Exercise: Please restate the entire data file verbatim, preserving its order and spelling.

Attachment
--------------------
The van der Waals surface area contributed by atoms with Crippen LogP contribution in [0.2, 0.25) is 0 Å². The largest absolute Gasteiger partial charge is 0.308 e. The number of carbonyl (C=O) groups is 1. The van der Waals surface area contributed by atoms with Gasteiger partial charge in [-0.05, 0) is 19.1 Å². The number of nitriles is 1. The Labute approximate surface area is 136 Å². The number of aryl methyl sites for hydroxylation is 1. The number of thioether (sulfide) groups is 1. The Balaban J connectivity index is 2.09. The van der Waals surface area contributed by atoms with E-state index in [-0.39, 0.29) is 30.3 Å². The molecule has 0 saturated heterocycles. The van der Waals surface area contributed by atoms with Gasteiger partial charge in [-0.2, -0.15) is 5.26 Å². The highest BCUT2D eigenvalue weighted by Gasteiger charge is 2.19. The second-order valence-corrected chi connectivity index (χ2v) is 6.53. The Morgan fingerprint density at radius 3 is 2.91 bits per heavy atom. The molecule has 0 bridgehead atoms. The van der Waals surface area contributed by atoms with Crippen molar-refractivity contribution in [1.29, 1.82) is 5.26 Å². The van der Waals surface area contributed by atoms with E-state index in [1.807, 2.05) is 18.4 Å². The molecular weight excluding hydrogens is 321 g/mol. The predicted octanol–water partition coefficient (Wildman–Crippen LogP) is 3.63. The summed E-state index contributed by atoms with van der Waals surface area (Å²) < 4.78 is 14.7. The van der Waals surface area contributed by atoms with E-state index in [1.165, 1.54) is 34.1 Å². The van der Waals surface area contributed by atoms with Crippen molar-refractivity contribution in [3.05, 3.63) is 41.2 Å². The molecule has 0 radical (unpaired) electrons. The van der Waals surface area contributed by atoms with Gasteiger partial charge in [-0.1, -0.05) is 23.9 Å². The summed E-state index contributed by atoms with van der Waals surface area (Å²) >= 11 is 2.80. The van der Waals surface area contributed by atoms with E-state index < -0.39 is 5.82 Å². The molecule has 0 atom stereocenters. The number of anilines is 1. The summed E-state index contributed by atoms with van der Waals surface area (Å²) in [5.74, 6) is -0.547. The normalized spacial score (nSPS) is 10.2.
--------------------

The van der Waals surface area contributed by atoms with Crippen LogP contribution in [0.2, 0.25) is 0 Å². The largest absolute Gasteiger partial charge is 0.308 e. The number of carbonyl (C=O) groups is 1. The van der Waals surface area contributed by atoms with Gasteiger partial charge in [-0.05, 0) is 19.1 Å². The number of nitriles is 1. The Labute approximate surface area is 136 Å². The number of aryl methyl sites for hydroxylation is 1. The number of thioether (sulfide) groups is 1. The Balaban J connectivity index is 2.09. The van der Waals surface area contributed by atoms with E-state index in [-0.39, 0.29) is 30.3 Å². The molecule has 0 saturated heterocycles. The van der Waals surface area contributed by atoms with Gasteiger partial charge in [-0.2, -0.15) is 5.26 Å². The highest BCUT2D eigenvalue weighted by Gasteiger charge is 2.19. The second-order valence-corrected chi connectivity index (χ2v) is 6.53. The Morgan fingerprint density at radius 3 is 2.91 bits per heavy atom. The molecule has 0 bridgehead atoms. The van der Waals surface area contributed by atoms with Crippen molar-refractivity contribution in [1.29, 1.82) is 5.26 Å². The van der Waals surface area contributed by atoms with E-state index in [1.807, 2.05) is 18.4 Å². The molecular weight excluding hydrogens is 321 g/mol. The predicted octanol–water partition coefficient (Wildman–Crippen LogP) is 3.63. The summed E-state index contributed by atoms with van der Waals surface area (Å²) < 4.78 is 14.7. The van der Waals surface area contributed by atoms with E-state index in [1.165, 1.54) is 34.1 Å². The van der Waals surface area contributed by atoms with Crippen molar-refractivity contribution in [3.05, 3.63) is 41.2 Å². The molecule has 0 radical (unpaired) electrons. The van der Waals surface area contributed by atoms with Gasteiger partial charge in [-0.1, -0.05) is 23.9 Å². The summed E-state index contributed by atoms with van der Waals surface area (Å²) >= 11 is 2.80. The van der Waals surface area contributed by atoms with E-state index < -0.39 is 5.82 Å². The molecule has 0 atom stereocenters. The number of anilines is 1. The summed E-state index contributed by atoms with van der Waals surface area (Å²) in [5.74, 6) is -0.547. The normalized spacial score (nSPS) is 10.2.